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How to Write a Literature Review

If you are a college student, at some point of your studying, you will need to write a literature review. Generally speaking, it is aimed at analyzing the resources used to study a certain subject. In other words, it is a kind of meta-research, and as such, it requires approaching it with responsibility and the knowledge of procedure.

There are different ways to write a literature review. Some of them can be simply summarizing the contents of sources; others turn out to be solid and grounded overviews of published material in a certain field or subject. Regardless of the form, there is a number of goals a literature review should accomplish.

What Are Literature Reviews Used For?

First of all, a literature review defines the areas of study and the topic the sources are related to, and shows how each of the sources contributed to the disclosure of the subject. For instance, a review may describe the ways in which a source proves or denies a theory, or explains the results of an experiment, and so on.

A literature review demonstrates how (and whether) the sources are connected with each other, and suggests new and/or alternative ways of interpreting them. Optionally, a literature review can evaluate how full, important, and easy to comprehend the information contained in the source is. Also, it may estimate the role of a source among other ones. Finally, a literature review points out possible routes for new, upcoming research in the field.

A review can serve as a launchpad for research, or as a quick overview of material on a certain subject.

Preparing to Write a Literature Review

As we can see, a well-crafted literature performs a number of functions. Respectively, writing such a review requires thorough preparation. Here are some tips that will help you get started. As almost any other kind of academic writing, a literature review consists of an introduction, a main body, and a conclusion.

  • In the introductory section, you should define the subject and elaborate on the work done on the topic. It is advisable that you mention gaps and controversies existing in the area the subject is related to. You should also formulate the purpose of your review clearly.
  • In the main body section, your task is to summarize, analyze, and/or evaluate the sources used for research of a certain subject. You should specify the main topics/issues each of the reviewed sources cover. It is also advisable that you highlight the main points the researchers of the topic agree or disagree on.
  • In the conclusion, you must connect the reviewed sources to your own research. Show how the study you conduct is based on/connected to the research by other specialists, and briefly summarize the discourse the analyzed sources are in.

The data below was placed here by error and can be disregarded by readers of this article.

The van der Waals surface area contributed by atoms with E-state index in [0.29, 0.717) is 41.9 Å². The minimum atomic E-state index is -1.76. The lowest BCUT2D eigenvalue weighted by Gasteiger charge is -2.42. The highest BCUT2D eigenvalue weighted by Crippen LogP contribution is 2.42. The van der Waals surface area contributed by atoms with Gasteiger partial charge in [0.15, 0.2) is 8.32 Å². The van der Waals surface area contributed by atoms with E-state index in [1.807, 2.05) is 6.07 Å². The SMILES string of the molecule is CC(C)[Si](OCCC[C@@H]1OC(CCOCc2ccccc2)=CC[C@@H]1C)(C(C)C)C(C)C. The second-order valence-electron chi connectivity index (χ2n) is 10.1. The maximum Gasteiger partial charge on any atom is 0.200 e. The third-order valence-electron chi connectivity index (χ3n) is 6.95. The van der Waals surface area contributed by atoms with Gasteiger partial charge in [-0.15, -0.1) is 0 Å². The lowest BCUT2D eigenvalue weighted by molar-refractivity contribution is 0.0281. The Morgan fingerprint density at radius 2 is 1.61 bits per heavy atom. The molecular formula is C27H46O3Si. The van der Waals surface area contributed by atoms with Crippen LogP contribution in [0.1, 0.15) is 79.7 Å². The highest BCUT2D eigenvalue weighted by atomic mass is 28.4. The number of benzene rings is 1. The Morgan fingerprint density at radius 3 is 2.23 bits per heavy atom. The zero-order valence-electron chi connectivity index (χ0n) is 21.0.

Naturally, before writing a literature review, you must find all the required sources, and get yourself acquainted with them. Next comes reading, analysis, comprehension, and taking notes on the material. When looking for sources, make sure to use not only those that support your thesis, but also those that are contrary to it.

Analyzing Sources

In order to craft a well-written literature review, it is important to understand how exactly the process of analysis should be conducted. The following steps should take you through the routine. For each of the sources you are going to review, you might want to:

  • Check the author’s credentials. In other words, you must understand the level of the author’s expertise in the field, the contribution he or she made to study the subject, and so on.
  • Figure out the thesis the author of the source comes up with. The thesis is what the whole source is about.
  • Define the methodology the author of the source used when conducting the research: whether it was a laboratory experiment, observation, survey, data analysis, calculations, etc.
  • Evaluate the findings and conclusions the author makes. What are the outcomes of the research described in the source? What is so important about the author’s discovery? How does his or her findings contribute to the overall understanding of the subject?

After you analyze each of the selected sources in the way described above, it is time to compare them. First, you need to figure out the similarities and the controversies in the opinions of the authors whose works you have analyzed. Pay attention to not just their findings, but also to the discrepancies in the theses they made and the methods they used. Then, if it is possible, pick out the trends existing in the research of the subject.

Next, you need to gather all the material necessary for writing a literature review, and start working on your first draft. Remember to double-check all the information you include in your review. Also, do not treat the process of analyzing sources lightly, since the future of your research depends, to a certain degree, on how well you accomplish this task.

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